There is no substitute for the commodity in the market.
The prices of related commodities (complements) remain the same.
There is no change in customs, tastes, habits, and preference of consumers.
The size of the population and their disposable income remain the same.
The climate and weather conditions are the same.
The tax rates and other fiscal measures remain the same.
Government policy towards the product remains the same.
Explanation of the Law of Demand (Negative Slope of Demand Curve):
When there is an increase in the price of a commodity, the consumers reduce the consumption of such commodity. The result is that there is the decrease in demand for that commodity. Hence the demand curve slopes downward.
The demand curve slopes downward due to negative price effect.
if the income of the consumer does not change due to the fall in the price of the commodity, the purchasing power of the consumer increases. Thus the real income of consumer rises due to the fall in prices. Hence the consumer consumes more of the commodity. The change in the optimal quantity of a commodity when the purchasing power changes consequent upon a change in the price of the commodity is called the income effect.
The demand curve slopes downward due to positive income effect.
When the price of a commodity falls, the prices of substitutes remaining the same, the consumer can buy more of the commodity and vice versa. The commodity is used as the substitute for other uses. The demand curve slopes downward due to the substitution effect.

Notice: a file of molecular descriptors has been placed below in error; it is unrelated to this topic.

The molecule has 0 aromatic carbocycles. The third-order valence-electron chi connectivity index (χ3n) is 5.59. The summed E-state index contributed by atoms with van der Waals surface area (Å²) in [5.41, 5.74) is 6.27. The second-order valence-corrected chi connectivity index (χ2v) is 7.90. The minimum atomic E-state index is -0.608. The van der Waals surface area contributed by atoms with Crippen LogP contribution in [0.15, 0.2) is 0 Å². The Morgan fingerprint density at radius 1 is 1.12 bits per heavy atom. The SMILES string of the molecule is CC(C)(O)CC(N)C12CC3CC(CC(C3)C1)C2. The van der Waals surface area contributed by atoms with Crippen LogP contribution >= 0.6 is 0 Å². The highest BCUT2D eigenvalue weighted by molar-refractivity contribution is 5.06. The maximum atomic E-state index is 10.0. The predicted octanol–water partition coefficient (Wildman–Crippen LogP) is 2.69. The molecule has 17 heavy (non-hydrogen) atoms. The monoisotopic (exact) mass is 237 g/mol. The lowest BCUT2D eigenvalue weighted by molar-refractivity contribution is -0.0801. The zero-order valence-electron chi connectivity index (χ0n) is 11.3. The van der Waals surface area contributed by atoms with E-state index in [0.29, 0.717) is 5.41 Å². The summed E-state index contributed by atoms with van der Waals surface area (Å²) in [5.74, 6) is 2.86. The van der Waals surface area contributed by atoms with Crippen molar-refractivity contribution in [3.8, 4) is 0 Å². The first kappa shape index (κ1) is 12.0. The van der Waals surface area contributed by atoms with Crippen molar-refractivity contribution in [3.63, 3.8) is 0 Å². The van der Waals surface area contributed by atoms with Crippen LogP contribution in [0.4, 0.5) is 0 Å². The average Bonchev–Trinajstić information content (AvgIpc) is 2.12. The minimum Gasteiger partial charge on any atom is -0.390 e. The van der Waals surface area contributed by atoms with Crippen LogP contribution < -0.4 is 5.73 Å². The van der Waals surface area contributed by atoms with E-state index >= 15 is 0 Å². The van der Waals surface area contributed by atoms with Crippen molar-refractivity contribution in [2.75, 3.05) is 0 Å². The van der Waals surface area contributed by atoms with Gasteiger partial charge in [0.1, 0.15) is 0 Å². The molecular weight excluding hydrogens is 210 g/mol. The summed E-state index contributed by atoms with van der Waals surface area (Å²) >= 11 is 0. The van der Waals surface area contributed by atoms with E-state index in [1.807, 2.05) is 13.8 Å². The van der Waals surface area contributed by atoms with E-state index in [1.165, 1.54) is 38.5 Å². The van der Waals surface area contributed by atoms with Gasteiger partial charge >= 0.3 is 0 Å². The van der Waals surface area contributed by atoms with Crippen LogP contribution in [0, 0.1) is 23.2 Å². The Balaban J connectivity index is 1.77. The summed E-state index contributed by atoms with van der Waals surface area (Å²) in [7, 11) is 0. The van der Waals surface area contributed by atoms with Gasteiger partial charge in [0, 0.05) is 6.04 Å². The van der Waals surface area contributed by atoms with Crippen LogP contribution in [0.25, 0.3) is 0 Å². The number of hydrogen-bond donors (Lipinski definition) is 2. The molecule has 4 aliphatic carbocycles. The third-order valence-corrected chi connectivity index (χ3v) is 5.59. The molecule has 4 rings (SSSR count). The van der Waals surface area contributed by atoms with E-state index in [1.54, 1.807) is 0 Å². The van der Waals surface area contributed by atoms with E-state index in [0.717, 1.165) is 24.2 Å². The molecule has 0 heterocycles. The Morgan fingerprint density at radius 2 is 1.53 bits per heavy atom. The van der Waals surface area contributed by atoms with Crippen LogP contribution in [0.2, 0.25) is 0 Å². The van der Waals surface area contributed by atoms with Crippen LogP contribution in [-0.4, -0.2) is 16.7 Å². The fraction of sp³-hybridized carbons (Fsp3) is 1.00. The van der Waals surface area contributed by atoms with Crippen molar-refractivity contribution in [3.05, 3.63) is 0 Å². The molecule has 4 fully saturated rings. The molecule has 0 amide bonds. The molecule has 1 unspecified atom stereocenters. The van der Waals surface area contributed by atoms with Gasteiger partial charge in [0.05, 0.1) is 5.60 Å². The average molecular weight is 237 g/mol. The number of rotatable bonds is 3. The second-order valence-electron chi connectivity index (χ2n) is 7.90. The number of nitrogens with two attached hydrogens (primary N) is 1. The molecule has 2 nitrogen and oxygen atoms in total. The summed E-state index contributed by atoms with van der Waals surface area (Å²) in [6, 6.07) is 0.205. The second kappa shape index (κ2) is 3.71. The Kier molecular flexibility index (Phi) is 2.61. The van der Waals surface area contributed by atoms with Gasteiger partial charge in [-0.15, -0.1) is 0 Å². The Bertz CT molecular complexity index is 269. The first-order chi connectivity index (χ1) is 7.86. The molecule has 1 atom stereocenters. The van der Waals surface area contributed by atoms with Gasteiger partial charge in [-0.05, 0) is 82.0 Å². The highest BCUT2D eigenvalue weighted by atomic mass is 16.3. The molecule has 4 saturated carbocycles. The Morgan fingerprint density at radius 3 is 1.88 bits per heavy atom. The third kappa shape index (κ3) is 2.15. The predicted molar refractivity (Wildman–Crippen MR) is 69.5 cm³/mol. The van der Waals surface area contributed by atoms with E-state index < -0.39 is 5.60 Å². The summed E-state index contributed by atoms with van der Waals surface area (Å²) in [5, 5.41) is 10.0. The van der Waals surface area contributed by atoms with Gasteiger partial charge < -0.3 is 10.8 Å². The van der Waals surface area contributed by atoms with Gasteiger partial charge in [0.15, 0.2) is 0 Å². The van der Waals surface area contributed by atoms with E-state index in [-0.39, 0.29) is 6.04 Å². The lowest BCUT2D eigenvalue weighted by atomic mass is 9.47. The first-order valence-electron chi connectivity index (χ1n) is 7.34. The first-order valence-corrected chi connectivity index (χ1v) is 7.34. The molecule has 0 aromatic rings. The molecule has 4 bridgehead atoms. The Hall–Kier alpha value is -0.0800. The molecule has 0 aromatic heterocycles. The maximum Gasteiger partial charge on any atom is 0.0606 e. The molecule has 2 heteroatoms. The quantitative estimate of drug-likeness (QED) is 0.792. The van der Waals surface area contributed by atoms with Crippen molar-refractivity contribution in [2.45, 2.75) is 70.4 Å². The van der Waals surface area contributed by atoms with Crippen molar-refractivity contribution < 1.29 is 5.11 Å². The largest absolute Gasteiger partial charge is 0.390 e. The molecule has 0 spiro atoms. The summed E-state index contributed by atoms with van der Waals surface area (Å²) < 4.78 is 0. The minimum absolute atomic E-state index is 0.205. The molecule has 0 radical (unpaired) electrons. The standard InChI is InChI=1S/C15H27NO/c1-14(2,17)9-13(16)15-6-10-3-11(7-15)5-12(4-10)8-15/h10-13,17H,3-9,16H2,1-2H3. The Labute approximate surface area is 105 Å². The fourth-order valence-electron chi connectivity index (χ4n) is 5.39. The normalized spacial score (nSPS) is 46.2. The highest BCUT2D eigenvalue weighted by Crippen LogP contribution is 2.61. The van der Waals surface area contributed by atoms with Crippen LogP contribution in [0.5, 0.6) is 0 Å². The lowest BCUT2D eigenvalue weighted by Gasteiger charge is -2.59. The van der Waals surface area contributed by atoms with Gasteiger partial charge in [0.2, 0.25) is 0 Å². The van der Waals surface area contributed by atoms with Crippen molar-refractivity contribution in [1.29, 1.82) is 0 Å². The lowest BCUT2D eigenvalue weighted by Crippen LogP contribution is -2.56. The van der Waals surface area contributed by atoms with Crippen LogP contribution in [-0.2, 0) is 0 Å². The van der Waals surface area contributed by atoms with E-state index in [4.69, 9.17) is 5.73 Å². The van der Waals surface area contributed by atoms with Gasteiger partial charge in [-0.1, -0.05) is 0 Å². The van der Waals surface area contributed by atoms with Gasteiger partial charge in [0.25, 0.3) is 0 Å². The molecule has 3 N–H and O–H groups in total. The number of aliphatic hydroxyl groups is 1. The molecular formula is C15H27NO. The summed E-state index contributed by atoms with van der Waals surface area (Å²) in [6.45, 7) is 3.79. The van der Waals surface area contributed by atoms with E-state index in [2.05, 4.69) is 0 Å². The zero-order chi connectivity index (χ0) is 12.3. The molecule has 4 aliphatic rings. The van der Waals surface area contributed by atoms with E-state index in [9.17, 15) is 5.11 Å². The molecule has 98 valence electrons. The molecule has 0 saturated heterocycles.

Marginal utility Effect:
When a consumer buys more units of a commodity, the marginal utility of such commodity continues to decrease.
Due to the lower price of the commodity, it comes into reach of poor people and they start consuming it (which they were doing before), hence the demand increases.The demand curve slopes due to the consumption by poor people.
Multiple Uses Effect:
If there are multiple uses of the same commodity, then when prices of such goods increase these goods are put into important uses only. If the price falls, the commodity is used in many alternate uses, thus the demand increases.
Exceptions to the Law of Demand:
Inferior Goods (Giffen’s paradox):
The law of demand does not apply in case of inferior goods. When the price of an inferior commodity decreases and it is found that the demand for the commodity decrease and the savings are used to spend on the superior commodity.
For example, the wheat and rice are superior food grains while maize is inferior food grain. The fall in the price of maize decreases the consumption of maize and increases the consumption of wheat and rice.
Demonstration Effect (Veblen’s Effect):
The law of demand does not apply in case of luxurious goods like diamonds, jewellery, precious stones, world-famous paintings, things used by famous personalities, antiques, etc. There is more demand when prices are high. The rich people like to demonstrate such items that only they have such commodities.
These goods are not bought for the satisfaction but for their ‘snob appeal’ or ‘ostentation’. The prestige of owning such goods is important than satisfaction.
Fear of Shortage:
When there is an anticipation of a shortage of the commodity in near future due to the possibility of war or natural calamity like famine, consumer start buying the commodity at the available price, even at higher price.
Fear of Future Rise in Price:
When there is an anticipation of a rise in the price of the commodity consumer start buying the commodity at the available price, even at the higher price and start stocking up the commodity. This phenomenon is called hoarding. Actually, it increases the price of the commodity further.